Vol 60, No 3 (2004)
Other
Published online: 2005-12-12
Submitted: 2012-12-28
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Homocysteine and progression of coronary artery disease

Elżbieta Skibińska, Robert Sawicki, Anna Lewczuk, Jolanta Prokop, Włodzimierz Musiał, Irina Kowalska, Barbara Mroczko
Kardiol Pol 2004;60(3):202-205.
Vol 60, No 3 (2004)
Other
Published online: 2005-12-12
Submitted: 2012-12-28

Abstract

Background: Hyperhomocysteinemia is one of the newly recognised risk factors of coronary artery disease (CAD). The role of hyperhomocysteinemia in the development of atherosclerosis has been controversial.
Aim: To assess homocysteine (Hcy) plasma concentration in patients with CAD and to correlate Hcy level with some cardiovascular risk factors.
Methods: The study group consisted of 150 males aged <55 years (mean age 49.5±5.7 years) with stable CAD. Lipid and carbohydrate profiles as well as Hcy, folic acid and vitamin B12 serum concentration were assessed, and correlated with such cardiovascular risk factors as cigarette smoking, hypertension, obesity and a history of myocardial infarction.
Results: Mean Hcy plasma concentration was 11.81±3.75 µmol/L. In patients with Hcy >11.21 µmol/L (median value) a lower level of folic acid and vitamin B12 as well as reduced ejection fraction and glomerular filtration rate were found when compared to patients with Hcy level <11.21 µmol/L. In addition, creatinine concentration, mean patient's age, proportion of patients who smoked cigarettes and the number of affected coronary arteries were significantly higher in patients with an increased level of Hcy. The Hcy plasma concentration positively correlated with the progression of hypertension, creatinine level and the number of coronary vessels with stenosis. A significant negative correlation between Hcy and folic acid as well as vitamin B12 concentrations was documented. In patients with a three-vessel CAD, Hcy concentration was 12.46±3.85 µmol/L and was significantly higher (p<0.03) compared with patients with a less advanced CAD. In the group of patients with diabetes the mean Hcy concentration increased with the number of affected coronary vessels (p<0.02) and reached the highest values in patients with a three-vessel CAD (15.38±7.28 µmol/L).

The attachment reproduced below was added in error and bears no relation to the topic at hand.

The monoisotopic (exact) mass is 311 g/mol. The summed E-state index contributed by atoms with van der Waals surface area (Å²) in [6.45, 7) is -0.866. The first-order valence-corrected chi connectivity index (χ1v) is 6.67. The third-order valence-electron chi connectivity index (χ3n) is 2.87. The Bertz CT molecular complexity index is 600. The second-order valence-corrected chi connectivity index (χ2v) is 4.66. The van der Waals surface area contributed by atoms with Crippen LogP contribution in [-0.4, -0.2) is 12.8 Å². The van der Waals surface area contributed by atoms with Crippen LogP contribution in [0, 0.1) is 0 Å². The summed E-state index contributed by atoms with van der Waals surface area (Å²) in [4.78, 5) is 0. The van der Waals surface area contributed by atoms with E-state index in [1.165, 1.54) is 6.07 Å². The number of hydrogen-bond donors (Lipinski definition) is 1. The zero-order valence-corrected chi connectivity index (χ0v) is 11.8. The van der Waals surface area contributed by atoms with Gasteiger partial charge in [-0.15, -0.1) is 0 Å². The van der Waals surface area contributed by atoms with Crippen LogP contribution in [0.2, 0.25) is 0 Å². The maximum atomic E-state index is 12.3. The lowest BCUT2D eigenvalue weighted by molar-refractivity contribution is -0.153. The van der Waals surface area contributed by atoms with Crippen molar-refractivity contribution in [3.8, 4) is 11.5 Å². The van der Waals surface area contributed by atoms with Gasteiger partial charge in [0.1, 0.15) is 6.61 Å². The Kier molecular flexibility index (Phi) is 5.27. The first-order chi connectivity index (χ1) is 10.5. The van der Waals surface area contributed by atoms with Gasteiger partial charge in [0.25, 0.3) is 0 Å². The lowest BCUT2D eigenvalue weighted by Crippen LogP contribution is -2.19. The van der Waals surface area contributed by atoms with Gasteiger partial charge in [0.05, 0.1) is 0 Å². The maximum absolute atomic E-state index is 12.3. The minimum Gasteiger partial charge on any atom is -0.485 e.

Conclusions: There is a significant relationship between homocysteine plasma concentration and the incidence as well as progression of CAD. This association is particularly evident in patients with diabetes.

Abstract

Background: Hyperhomocysteinemia is one of the newly recognised risk factors of coronary artery disease (CAD). The role of hyperhomocysteinemia in the development of atherosclerosis has been controversial.
Aim: To assess homocysteine (Hcy) plasma concentration in patients with CAD and to correlate Hcy level with some cardiovascular risk factors.
Methods: The study group consisted of 150 males aged <55 years (mean age 49.5±5.7 years) with stable CAD. Lipid and carbohydrate profiles as well as Hcy, folic acid and vitamin B12 serum concentration were assessed, and correlated with such cardiovascular risk factors as cigarette smoking, hypertension, obesity and a history of myocardial infarction.
Results: Mean Hcy plasma concentration was 11.81±3.75 µmol/L. In patients with Hcy >11.21 µmol/L (median value) a lower level of folic acid and vitamin B12 as well as reduced ejection fraction and glomerular filtration rate were found when compared to patients with Hcy level <11.21 µmol/L. In addition, creatinine concentration, mean patient's age, proportion of patients who smoked cigarettes and the number of affected coronary arteries were significantly higher in patients with an increased level of Hcy. The Hcy plasma concentration positively correlated with the progression of hypertension, creatinine level and the number of coronary vessels with stenosis. A significant negative correlation between Hcy and folic acid as well as vitamin B12 concentrations was documented. In patients with a three-vessel CAD, Hcy concentration was 12.46±3.85 µmol/L and was significantly higher (p<0.03) compared with patients with a less advanced CAD. In the group of patients with diabetes the mean Hcy concentration increased with the number of affected coronary vessels (p<0.02) and reached the highest values in patients with a three-vessel CAD (15.38±7.28 µmol/L).
Conclusions: There is a significant relationship between homocysteine plasma concentration and the incidence as well as progression of CAD. This association is particularly evident in patients with diabetes.
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Keywords

homocysteine - diabetes - coronary artery disease - atherosclerosis

About this article
Title

Homocysteine and progression of coronary artery disease

Journal

Kardiologia Polska (Polish Heart Journal)

Issue

Vol 60, No 3 (2004)

Pages

202-205

Published online

2005-12-12

Bibliographic record

Kardiol Pol 2004;60(3):202-205.

Keywords

homocysteine - diabetes - coronary artery disease - atherosclerosis

Authors

Elżbieta Skibińska
Robert Sawicki
Anna Lewczuk
Jolanta Prokop
Włodzimierz Musiał
Irina Kowalska
Barbara Mroczko

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